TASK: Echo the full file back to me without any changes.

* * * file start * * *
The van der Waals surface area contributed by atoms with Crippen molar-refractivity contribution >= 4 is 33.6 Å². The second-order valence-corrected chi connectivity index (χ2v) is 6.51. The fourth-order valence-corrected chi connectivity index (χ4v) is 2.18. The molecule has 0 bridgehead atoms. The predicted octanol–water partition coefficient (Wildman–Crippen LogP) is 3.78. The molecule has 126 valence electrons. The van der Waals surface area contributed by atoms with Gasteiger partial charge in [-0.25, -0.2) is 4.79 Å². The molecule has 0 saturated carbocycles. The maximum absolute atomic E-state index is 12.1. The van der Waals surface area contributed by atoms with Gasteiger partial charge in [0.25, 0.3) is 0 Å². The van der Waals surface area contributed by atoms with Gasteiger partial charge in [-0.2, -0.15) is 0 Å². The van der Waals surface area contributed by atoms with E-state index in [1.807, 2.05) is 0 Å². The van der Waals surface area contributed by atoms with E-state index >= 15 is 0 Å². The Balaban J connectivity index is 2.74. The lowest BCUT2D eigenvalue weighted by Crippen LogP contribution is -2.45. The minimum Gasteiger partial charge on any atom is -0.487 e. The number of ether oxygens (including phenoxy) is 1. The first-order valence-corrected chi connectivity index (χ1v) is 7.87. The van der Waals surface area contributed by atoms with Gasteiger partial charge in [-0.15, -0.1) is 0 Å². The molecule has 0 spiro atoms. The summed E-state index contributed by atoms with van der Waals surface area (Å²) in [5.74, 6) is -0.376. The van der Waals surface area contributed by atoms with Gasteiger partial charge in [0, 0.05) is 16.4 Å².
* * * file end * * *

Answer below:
The van der Waals surface area contributed by atoms with Crippen molar-refractivity contribution >= 4 is 33.6 Å². The second-order valence-corrected chi connectivity index (χ2v) is 6.51. The fourth-order valence-corrected chi connectivity index (χ4v) is 2.18. The molecule has 0 bridgehead atoms. The predicted octanol–water partition coefficient (Wildman–Crippen LogP) is 3.78. The molecule has 126 valence electrons. The van der Waals surface area contributed by atoms with Gasteiger partial charge in [-0.25, -0.2) is 4.79 Å². The molecule has 0 saturated carbocycles. The maximum absolute atomic E-state index is 12.1. The van der Waals surface area contributed by atoms with Gasteiger partial charge in [0.25, 0.3) is 0 Å². The van der Waals surface area contributed by atoms with Gasteiger partial charge in [-0.2, -0.15) is 0 Å². The van der Waals surface area contributed by atoms with E-state index in [1.807, 2.05) is 0 Å². The van der Waals surface area contributed by atoms with E-state index >= 15 is 0 Å². The Balaban J connectivity index is 2.74. The lowest BCUT2D eigenvalue weighted by Crippen LogP contribution is -2.45. The minimum Gasteiger partial charge on any atom is -0.487 e. The number of ether oxygens (including phenoxy) is 1. The first-order valence-corrected chi connectivity index (χ1v) is 7.87. The van der Waals surface area contributed by atoms with Gasteiger partial charge in [-0.15, -0.1) is 0 Å². The molecule has 0 spiro atoms. The summed E-state index contributed by atoms with van der Waals surface area (Å²) in [5.74, 6) is -0.376. The van der Waals surface area contributed by atoms with Gasteiger partial charge in [0, 0.05) is 16.4 Å².